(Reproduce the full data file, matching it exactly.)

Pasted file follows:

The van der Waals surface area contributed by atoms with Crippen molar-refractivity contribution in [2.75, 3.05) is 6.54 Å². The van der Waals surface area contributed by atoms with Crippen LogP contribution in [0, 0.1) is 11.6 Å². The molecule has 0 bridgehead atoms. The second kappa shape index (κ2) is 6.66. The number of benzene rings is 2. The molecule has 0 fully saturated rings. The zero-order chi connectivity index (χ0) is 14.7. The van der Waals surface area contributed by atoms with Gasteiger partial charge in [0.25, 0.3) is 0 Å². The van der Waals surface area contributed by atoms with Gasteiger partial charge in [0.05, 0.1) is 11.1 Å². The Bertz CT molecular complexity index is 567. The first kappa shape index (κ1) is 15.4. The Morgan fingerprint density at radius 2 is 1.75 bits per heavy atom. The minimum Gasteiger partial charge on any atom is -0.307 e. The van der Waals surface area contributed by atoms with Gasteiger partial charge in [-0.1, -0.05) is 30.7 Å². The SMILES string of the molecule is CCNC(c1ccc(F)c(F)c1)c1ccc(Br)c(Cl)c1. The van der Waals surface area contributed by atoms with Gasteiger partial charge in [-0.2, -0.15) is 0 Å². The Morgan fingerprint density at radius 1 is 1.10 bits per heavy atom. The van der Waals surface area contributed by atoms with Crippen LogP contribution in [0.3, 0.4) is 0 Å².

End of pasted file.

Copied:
The van der Waals surface area contributed by atoms with Crippen molar-refractivity contribution in [2.75, 3.05) is 6.54 Å². The van der Waals surface area contributed by atoms with Crippen LogP contribution in [0, 0.1) is 11.6 Å². The molecule has 0 bridgehead atoms. The second kappa shape index (κ2) is 6.66. The number of benzene rings is 2. The molecule has 0 fully saturated rings. The zero-order chi connectivity index (χ0) is 14.7. The van der Waals surface area contributed by atoms with Gasteiger partial charge in [0.25, 0.3) is 0 Å². The van der Waals surface area contributed by atoms with Gasteiger partial charge in [0.05, 0.1) is 11.1 Å². The Bertz CT molecular complexity index is 567. The first kappa shape index (κ1) is 15.4. The Morgan fingerprint density at radius 2 is 1.75 bits per heavy atom. The minimum Gasteiger partial charge on any atom is -0.307 e. The van der Waals surface area contributed by atoms with Gasteiger partial charge in [-0.1, -0.05) is 30.7 Å². The SMILES string of the molecule is CCNC(c1ccc(F)c(F)c1)c1ccc(Br)c(Cl)c1. The van der Waals surface area contributed by atoms with Gasteiger partial charge in [-0.2, -0.15) is 0 Å². The Morgan fingerprint density at radius 1 is 1.10 bits per heavy atom. The van der Waals surface area contributed by atoms with Crippen LogP contribution in [0.3, 0.4) is 0 Å².